Evaluation in Other Proposal Sections
In addition to being placed in the Evaluation Plan section, information related to evaluation should appear in the following sections of the proposal:
Results from Prior NSF Support
If the ATE proposal’s principal investigator (PI) or co-PI has received NSF funding within the past five years, the current proposal’s project description must begin with a subsection titled “Results from Prior NSF Support.” In this section, describe the specific achievements and outcomes of previously funded NSF projects related to the NSF review criteria of Intellectual Merit and Broader Impacts, with supporting evidence from the project’s evaluation, if available.
Budget and Budget Justification
The ATE program solicitation states that “funds to support an evaluator independent of the project must be requested.” The evaluation budget should be consistent with the scope of the evaluation effort. Unless the evaluator is employed by the project’s home institution, include the costs as “consultant services” or a “subaward” (there isn’t a rule for which to use). Different requirements apply for each:
Data Management Plan
Data management plans are required for all NSF proposals. These documents may be up to two pages long and are uploaded separately from the proposal’s project description. They describe the data and other materials that will be generated by the project and how that information will be shared and preserved. The plan should address all data collected and products generated by the project, including those generated by the evaluation.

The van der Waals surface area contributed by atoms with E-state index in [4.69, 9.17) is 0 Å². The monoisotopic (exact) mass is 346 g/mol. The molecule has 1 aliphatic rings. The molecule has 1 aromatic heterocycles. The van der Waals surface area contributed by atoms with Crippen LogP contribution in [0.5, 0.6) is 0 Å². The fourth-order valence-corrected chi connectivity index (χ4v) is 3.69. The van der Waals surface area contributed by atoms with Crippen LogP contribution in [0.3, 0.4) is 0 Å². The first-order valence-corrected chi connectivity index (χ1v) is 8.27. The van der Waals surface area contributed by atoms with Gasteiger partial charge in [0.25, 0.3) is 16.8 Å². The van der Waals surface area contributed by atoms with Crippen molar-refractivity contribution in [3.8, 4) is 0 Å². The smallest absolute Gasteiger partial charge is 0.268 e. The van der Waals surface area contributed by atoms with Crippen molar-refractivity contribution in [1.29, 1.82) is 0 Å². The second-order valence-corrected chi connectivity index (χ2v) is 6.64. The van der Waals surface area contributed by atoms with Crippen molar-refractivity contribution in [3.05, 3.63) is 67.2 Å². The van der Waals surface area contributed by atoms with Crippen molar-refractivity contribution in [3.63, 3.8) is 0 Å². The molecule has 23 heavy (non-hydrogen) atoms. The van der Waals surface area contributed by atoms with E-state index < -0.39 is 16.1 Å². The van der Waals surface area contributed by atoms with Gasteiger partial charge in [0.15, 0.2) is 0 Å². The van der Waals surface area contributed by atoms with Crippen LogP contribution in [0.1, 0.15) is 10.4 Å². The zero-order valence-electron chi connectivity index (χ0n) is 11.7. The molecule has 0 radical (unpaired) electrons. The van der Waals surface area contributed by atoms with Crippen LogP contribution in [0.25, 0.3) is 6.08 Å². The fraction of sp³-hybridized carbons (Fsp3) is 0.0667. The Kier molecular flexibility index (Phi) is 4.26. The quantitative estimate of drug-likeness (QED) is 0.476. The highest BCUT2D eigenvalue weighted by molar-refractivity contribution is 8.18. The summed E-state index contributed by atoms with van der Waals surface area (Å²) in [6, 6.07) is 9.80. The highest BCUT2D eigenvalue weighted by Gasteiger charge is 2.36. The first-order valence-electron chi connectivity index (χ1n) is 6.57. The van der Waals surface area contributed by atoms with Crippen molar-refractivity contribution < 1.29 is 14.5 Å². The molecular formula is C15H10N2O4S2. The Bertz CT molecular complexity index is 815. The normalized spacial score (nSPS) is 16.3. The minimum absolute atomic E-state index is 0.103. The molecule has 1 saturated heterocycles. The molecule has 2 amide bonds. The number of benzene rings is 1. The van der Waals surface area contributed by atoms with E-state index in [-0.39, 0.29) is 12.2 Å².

References to evaluation literature help show how the evaluation is grounded in and building on current knowledge and practice. If a specific evaluation approach or instrument will be used, provide citations to support its use in the proposed project.
Logic models are not required for ATE proposals, but they are useful for providing an overview of a project and showing how evaluation questions align with project activities and intended outcomes. A logic model should not exceed one page. Do not include a logic model as a separate supplementary document—the ATE program allows only specific types of supplementary documents.
- Evaluator Biosketch Template
- Guide to Finding and Selecting an Evaluator for ATE Proposals
- Recommended text for letters of collaboration: “If the proposal submitted by [full name of the principal investigator], titled [proposal title], is selected for funding by NSF, it is my intent to collaborate and/or commit resources as detailed in the project description.” See http://bit.ly/pappg-coll
- What Should I Do if My College’s Procurement Office Won’t Let Me Name an Evaluator in My Proposal? [article]
- Evaluation Procurement: Regulations, Rules, and Red Tape…Oh My! [blog]
- Evaluation Questions Checklist
- Intellectual Merit and Broader Impacts: Identifying Your Project’s Achievements and Supporting Evidence [blog]
- Definitions of Intellectual Merit and Broader Impact (from NSF Proposal and Award Policies and Procedures Guide)
Communication and Use of Results
For guidance on how to integrate the elements above into a concise evaluation plan, see ATE Proposal Evaluation Plan Template
Results from Prior NSF Support
Data Management Plan
- NSF Proposal and Award Policies and Procedures Guide (see section on data management plans)
- ATE Central—Data Management Planning
Current and Pending Support
- Current and Pending Support Template (Word download)